The radiologist will gently press an ultrasound probe against your tummy, moving it back and forth. A standard ultrasound scan takes around 20 minutes to complete. It’s usually painless. However, it is not uncommon to experience some discomfort if radiologist is required to press down on areas where you may have some pain. We always try to ensure you are comfortable at all times. 

After the procedure
You will be able to return to normal activities immediately after your scan.

During a transvaginal ultrasound, the sonographer inserts a wandlike ultrasound probe into your vagina while you lie on your back on an examination table. This approach allows the ultrasound probe to get closer to the structures of the uterus and ovaries. 

Risks

A transvaginal ultrasound scan is a very safe procedure with no known risks. However, this may not be appropriate if you have an intact hymen or indeed if you are on your period in which case the sonographer will recommend a transabdominal ultrasound instead.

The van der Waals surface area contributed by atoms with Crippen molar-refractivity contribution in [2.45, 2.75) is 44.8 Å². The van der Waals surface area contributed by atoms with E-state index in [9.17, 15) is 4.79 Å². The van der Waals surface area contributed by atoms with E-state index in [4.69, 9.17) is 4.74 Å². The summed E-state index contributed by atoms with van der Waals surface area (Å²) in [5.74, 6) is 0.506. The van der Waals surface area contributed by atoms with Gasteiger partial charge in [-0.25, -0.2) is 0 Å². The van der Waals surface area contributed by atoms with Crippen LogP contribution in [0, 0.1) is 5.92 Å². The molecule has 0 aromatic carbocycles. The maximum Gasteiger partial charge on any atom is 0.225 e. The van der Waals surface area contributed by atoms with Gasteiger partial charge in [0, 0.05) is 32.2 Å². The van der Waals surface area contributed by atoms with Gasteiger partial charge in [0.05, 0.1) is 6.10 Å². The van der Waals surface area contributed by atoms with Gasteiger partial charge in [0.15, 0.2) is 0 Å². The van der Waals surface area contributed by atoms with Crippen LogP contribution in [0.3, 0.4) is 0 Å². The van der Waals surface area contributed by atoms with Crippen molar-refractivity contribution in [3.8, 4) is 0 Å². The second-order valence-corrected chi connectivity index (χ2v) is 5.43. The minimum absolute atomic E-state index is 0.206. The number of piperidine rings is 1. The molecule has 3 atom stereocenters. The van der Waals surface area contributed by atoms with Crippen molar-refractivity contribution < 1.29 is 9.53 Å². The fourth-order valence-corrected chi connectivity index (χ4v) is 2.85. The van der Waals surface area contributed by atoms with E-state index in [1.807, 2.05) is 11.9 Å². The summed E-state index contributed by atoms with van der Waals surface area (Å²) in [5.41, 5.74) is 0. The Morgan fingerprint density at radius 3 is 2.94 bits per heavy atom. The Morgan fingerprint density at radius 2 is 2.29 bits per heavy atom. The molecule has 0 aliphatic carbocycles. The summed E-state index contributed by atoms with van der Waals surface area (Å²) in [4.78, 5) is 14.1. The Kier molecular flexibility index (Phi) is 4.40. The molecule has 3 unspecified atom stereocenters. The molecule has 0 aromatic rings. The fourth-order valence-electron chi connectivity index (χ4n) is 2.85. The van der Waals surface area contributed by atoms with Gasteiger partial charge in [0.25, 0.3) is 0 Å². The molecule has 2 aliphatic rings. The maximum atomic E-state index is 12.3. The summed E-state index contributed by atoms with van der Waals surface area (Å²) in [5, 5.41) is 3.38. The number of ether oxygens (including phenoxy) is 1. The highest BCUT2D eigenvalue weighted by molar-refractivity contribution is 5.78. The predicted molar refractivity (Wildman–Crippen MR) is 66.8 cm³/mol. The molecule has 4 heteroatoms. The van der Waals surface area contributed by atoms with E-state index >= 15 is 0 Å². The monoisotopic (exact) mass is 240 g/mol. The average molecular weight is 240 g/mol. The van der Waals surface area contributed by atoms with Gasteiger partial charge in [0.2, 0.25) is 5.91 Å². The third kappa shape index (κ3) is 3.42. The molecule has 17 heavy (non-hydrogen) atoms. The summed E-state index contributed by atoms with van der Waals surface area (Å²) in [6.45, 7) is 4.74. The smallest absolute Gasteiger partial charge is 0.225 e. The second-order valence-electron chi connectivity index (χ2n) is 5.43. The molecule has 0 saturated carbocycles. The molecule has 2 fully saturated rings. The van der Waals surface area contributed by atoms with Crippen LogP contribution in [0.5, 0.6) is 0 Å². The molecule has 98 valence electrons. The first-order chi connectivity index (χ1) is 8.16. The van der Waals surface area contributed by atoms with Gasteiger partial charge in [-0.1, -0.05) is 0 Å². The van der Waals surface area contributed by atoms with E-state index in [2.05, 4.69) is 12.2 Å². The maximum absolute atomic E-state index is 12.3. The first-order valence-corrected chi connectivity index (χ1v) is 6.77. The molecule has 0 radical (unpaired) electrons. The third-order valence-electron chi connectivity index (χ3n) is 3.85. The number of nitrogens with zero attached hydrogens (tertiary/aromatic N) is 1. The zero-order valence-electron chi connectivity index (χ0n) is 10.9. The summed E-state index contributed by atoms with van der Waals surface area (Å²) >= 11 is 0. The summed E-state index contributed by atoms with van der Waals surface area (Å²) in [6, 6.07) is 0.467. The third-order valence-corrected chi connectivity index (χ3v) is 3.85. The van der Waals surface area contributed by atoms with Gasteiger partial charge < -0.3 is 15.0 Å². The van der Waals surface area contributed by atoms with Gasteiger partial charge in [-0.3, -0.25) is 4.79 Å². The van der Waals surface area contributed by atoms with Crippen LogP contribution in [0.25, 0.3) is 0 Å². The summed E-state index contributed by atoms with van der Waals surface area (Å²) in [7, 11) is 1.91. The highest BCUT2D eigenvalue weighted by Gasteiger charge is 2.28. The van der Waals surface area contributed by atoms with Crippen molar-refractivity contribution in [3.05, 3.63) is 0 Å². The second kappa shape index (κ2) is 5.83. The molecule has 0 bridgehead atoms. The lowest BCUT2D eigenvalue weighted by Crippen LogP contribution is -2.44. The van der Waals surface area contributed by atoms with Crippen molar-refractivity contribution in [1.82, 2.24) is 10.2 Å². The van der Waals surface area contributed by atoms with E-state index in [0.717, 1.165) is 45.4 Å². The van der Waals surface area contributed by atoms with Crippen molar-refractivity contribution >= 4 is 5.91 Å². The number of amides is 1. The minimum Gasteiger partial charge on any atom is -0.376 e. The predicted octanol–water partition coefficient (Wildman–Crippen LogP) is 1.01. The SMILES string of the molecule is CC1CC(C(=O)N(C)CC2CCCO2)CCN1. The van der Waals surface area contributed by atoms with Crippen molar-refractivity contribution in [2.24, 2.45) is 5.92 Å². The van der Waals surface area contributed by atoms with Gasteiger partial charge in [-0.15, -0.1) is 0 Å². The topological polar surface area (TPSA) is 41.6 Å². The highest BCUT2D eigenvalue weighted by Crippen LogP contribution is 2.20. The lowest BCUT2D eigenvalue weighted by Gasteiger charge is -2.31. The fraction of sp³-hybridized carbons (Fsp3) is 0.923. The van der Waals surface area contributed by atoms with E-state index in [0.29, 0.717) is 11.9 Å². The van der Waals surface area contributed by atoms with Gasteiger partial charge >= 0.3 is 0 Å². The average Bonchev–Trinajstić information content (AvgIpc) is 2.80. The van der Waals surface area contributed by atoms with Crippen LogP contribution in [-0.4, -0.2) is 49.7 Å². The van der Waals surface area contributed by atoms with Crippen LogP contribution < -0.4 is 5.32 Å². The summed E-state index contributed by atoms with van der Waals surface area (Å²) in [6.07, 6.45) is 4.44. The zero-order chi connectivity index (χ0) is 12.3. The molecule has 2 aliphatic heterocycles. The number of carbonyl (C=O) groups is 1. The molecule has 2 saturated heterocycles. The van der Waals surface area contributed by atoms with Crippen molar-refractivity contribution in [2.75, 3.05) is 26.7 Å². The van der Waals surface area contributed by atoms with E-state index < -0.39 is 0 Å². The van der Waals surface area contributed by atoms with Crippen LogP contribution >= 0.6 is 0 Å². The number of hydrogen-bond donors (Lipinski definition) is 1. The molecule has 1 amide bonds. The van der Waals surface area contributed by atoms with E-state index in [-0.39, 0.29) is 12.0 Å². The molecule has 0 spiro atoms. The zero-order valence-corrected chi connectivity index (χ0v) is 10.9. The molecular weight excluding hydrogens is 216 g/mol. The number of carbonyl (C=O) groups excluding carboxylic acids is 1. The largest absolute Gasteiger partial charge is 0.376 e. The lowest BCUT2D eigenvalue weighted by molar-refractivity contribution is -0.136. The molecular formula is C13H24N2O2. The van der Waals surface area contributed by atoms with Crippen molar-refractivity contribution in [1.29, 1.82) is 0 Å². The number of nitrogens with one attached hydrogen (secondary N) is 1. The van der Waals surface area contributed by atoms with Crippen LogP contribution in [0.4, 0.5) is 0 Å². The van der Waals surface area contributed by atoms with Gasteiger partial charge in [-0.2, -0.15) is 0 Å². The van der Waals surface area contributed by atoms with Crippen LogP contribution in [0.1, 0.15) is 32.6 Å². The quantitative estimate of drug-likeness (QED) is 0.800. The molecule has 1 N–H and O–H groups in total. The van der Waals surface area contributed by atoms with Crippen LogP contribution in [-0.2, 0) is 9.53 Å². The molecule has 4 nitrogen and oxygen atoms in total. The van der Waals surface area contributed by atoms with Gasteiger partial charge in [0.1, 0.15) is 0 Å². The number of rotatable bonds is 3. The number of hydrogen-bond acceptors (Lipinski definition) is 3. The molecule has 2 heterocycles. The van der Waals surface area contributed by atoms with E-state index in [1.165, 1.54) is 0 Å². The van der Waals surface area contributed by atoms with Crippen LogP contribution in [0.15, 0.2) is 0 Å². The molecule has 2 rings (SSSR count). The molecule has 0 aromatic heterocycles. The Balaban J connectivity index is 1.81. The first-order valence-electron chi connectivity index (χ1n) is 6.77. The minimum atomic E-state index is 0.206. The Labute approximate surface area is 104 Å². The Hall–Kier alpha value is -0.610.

What you can expect
Before the procedure

Before your ultrasound, you may be asked to change into a gown and to remove any jewelry. You will be asked to lie on your back with your legs parted. 

During the procedure

A female ultrasonographer will perform your scan. Ultrasound gel is applied to the probe and this is gently inserted into your vagina. The gel enables the ultrasound device to provide better images.

The sonographer will gently manipulate the probe inside your vagina to obtain images of your uterus and ovaries. A standard ultrasound scan takes around 20 minutes to complete. It’s usually painless. However, it is not uncommon to experience some discomfort if the sonographer is required to press down on areas where you may have some pain. We always try to ensure you are comfortable at all times.